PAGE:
Data Skeptic (miniepisode)

The multi-armed bandit problem is named with reference to slot machines (one armed bandits). Given the chance to play from a pool of slot machines, all with unknown payout frequencies, how can you maximize your reward? If you knew in advance which machine was best, you would play exclusively that machine. Any strategy less than this will, on average, earn less payout, and the difference can be called the "regret".

You can try each slot machine to learn about it, which we refer to as exploration. When you've spent enough time to be convinced you've identified the best machine, you can then double down and exploit that knowledge. But how do you best balance exploration and exploitation to minimize the regret of your play?

This mini-episode explores a few examples including restaurant selection and A/B testing to discuss the nature of this problem. In the end we touch briefly on Thompson sampling as a solution.

Direct download: multi-armed-bandit.mp3
Category:miniepisode -- posted at: 12:00am PDT

[MINI] k-Nearest Neighbors

This episode explores the k-nearest neighbors algorithm which is an unsupervised, non-parametric method that can be used for both classification and regression. The basica concept is that it leverages some distance function on your dataset to find the $k$ closests other observations of the dataset and averaging them to impute an unknown value or unlabelled datapoint.

Direct download: MINI_knn.mp3
Category:miniepisode -- posted at: 10:51pm PDT

This mini-episode is a high level explanation of the basic idea behind MapReduce, which is a fundamental concept in big data. The origin of the idea comes from a Google paper titled MapReduce: Simplified Data Processing on Large Clusters. This episode makes an analogy to tabulating paper voting ballets as a means of helping to explain how and why MapReduce is an important concept.

Direct download: MINI_Map_Reduce.mp3
Category:miniepisode -- posted at: 10:17pm PDT

More features are not always better! With an increasing number of features to consider, machine learning algorithms suffer from the curse of dimensionality, as they have a wider set and often sparser coverage of examples to consider. This episode explores a real life example of this as Kyle and Linhda discuss their thoughts on purchasing a home.

The curse of dimensionality was defined by Richard Bellman, and applies in several slightly nuanced cases. This mini-episode discusses how it applies on machine learning.

This episode does not, however, discuss a slightly different version of the curse of dimensionality which appears in decision theoretic situations. Consider the game of chess. One must think ahead several moves in order to execute a successful strategy. However, thinking ahead another move requires a consideration of every possible move of every piece controlled, and every possible response one's opponent may take. The space of possible future states of the board grows exponentially with the horizon one wants to look ahead to. This is present in the notably useful Bellman equation.

Direct download: MINI_The_Curse_of_Dimensionality.mp3
Category:miniepisode -- posted at: 12:01am PDT

[MINI] Anscombe's Quartet

This mini-episode discusses Anscombe's Quartet, a series of four datasets which are clearly very different but share some similar statistical properties with one another. For example, each of the four plots has the same mean and variance on both axis, as well as the same correlation coefficient, and same linear regression.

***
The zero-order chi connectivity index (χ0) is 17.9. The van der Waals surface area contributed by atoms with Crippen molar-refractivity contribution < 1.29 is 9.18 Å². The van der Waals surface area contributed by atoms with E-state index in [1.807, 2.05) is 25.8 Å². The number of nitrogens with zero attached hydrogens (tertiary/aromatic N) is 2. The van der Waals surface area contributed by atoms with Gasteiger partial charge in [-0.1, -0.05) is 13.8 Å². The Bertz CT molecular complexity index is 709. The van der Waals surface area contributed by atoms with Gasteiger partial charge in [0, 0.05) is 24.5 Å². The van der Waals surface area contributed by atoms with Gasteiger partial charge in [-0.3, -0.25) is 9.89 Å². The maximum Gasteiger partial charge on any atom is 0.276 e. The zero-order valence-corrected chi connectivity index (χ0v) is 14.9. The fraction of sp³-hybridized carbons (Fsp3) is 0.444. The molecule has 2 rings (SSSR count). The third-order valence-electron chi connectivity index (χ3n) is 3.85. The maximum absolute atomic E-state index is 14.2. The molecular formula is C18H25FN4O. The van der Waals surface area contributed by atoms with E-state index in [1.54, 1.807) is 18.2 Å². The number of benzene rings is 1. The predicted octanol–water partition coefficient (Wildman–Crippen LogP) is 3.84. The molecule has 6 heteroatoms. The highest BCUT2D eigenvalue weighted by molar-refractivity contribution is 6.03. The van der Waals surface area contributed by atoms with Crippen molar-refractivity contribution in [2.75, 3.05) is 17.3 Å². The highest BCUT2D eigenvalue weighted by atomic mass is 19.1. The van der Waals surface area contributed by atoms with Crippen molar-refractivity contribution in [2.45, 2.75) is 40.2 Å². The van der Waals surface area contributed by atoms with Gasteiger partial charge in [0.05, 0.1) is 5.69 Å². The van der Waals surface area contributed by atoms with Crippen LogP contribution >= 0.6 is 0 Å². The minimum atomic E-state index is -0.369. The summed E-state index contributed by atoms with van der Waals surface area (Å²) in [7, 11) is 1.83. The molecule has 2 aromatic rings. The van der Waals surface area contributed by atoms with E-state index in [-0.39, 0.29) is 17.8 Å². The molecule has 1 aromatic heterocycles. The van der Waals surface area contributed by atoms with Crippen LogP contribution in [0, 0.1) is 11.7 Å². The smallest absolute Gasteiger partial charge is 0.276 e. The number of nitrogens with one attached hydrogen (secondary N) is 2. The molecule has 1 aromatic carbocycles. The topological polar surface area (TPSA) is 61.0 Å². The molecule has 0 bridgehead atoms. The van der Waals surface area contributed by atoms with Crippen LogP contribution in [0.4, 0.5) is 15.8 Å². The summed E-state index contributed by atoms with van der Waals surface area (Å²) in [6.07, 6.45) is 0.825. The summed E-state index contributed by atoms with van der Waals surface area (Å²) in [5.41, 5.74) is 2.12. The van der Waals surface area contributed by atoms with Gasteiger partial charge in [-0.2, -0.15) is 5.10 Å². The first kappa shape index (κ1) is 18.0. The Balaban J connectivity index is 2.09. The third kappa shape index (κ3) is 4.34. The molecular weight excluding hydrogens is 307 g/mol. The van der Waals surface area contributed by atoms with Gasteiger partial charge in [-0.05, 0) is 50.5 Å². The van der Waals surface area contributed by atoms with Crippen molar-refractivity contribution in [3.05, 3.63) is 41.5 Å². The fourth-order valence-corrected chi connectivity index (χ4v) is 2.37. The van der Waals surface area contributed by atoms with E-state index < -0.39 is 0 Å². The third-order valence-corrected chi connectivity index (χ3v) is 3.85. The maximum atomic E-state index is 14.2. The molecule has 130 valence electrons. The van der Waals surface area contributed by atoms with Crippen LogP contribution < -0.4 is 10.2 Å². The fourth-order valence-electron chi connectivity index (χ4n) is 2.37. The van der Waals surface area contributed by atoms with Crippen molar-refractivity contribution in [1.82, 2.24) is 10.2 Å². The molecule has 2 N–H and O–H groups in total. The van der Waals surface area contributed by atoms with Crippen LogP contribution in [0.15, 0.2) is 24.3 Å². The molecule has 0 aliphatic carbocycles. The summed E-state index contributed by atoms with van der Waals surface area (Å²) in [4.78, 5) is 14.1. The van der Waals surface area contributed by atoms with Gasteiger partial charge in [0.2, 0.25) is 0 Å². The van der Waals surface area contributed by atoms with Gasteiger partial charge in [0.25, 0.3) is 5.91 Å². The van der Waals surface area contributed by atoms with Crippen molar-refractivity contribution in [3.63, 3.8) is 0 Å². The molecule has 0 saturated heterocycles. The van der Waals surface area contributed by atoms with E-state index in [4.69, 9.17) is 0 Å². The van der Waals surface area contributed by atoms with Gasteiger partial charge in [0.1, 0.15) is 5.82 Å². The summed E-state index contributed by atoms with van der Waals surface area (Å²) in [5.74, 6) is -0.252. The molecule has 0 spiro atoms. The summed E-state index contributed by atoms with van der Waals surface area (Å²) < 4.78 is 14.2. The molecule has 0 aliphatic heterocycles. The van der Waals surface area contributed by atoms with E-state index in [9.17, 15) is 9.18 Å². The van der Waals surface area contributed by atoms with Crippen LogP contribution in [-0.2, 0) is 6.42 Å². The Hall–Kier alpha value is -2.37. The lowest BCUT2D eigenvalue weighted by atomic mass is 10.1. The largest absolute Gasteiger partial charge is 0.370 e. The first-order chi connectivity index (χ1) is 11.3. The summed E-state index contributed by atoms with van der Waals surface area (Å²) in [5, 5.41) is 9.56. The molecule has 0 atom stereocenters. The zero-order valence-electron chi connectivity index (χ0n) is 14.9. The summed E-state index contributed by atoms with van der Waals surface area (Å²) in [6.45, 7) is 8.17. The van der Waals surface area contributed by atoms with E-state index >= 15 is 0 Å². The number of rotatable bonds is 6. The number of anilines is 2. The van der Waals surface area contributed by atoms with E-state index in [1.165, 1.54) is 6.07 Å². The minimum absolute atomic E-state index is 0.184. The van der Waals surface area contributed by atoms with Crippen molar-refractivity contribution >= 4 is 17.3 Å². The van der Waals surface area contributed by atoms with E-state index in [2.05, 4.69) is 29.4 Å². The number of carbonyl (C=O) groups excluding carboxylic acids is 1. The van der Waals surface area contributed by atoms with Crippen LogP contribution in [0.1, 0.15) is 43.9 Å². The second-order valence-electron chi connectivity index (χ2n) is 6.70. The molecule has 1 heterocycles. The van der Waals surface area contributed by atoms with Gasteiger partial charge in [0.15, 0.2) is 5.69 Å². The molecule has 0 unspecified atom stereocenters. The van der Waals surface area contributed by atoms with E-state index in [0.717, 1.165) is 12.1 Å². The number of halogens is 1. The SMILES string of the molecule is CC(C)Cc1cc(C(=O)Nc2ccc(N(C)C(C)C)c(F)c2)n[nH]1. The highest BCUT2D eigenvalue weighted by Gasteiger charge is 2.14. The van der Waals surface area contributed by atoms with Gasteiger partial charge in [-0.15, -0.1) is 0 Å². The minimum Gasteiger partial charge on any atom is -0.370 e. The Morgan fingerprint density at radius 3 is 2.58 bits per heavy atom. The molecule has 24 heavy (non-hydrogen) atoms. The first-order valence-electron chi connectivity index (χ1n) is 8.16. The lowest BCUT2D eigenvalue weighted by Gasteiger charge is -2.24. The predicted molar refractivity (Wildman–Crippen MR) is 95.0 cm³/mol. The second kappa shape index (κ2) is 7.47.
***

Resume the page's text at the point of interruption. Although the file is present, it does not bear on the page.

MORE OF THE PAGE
The episode tries to add some context by imagining each of these datasets as data about a sports team, and why it can be important to look beyond basic summary statistics when exploring your dataset.

Direct download: MINI_Anscombes_Quartet.mp3
Category:miniepisode -- posted at: 1:00am PDT

Linhda and Kyle review a New York Times article titled How Your Hometown Affects Your Chances of Marriage. This article explores research about what correlates with the likelihood of being married by age 26 by county. Kyle and LinhDa discuss some of the fine points of this research and the process of identifying factors for consideration.

Direct download: marriage-analysis.mp3
Category:miniepisode -- posted at: 12:07am PDT

This week's episode dicusses z-scores, also known as standard score. This score describes the distance (in standard deviations) that an observation is away from the mean of the population. A closely related top is the 68-95-99.7 rule which tells us that (approximately) 68% of a normally distributed population lies within one standard deviation of the mean, 95 within 2, and 99.7 within 3.

Kyle and Linh Da discuss z-scores in the context of human height. If you'd like to calculate your own z-score for height, you can do so below. They further discuss how a z-score can also describe the likelihood that some statistical result is due to chance. Thus, if the significance of a finding can be said to be 3σ, that means that it's 99.7% likely not due to chance, or only 0.3% likely to be due to chance.

Direct download: z-scores.mp3
Category:miniepisode -- posted at: 10:08pm PDT

For our 50th episode we enduldge a bit by cooking Linhda's previously mentioned "healthy" cornbread.  This leads to a discussion of the statistical topic of overdispersion in which the variance of some distribution is larger than what one's underlying model will account for.

Direct download: MINI_Cornbread_and_Overdispersion.mp3
Category:miniepisode -- posted at: 12:19am PDT

This episode overviews some of the fundamental concepts of natural language processing including stemming, n-grams, part of speech tagging, and th bag of words approach.

Direct download: nlp.mp3
Category:miniepisode -- posted at: 11:44pm PDT

This episode explores how going wine testing could teach us about using markov chain monte carlo (mcmc).

Direct download: MINI_mcmc.mp3
Category:miniepisode -- posted at: 11:24pm PDT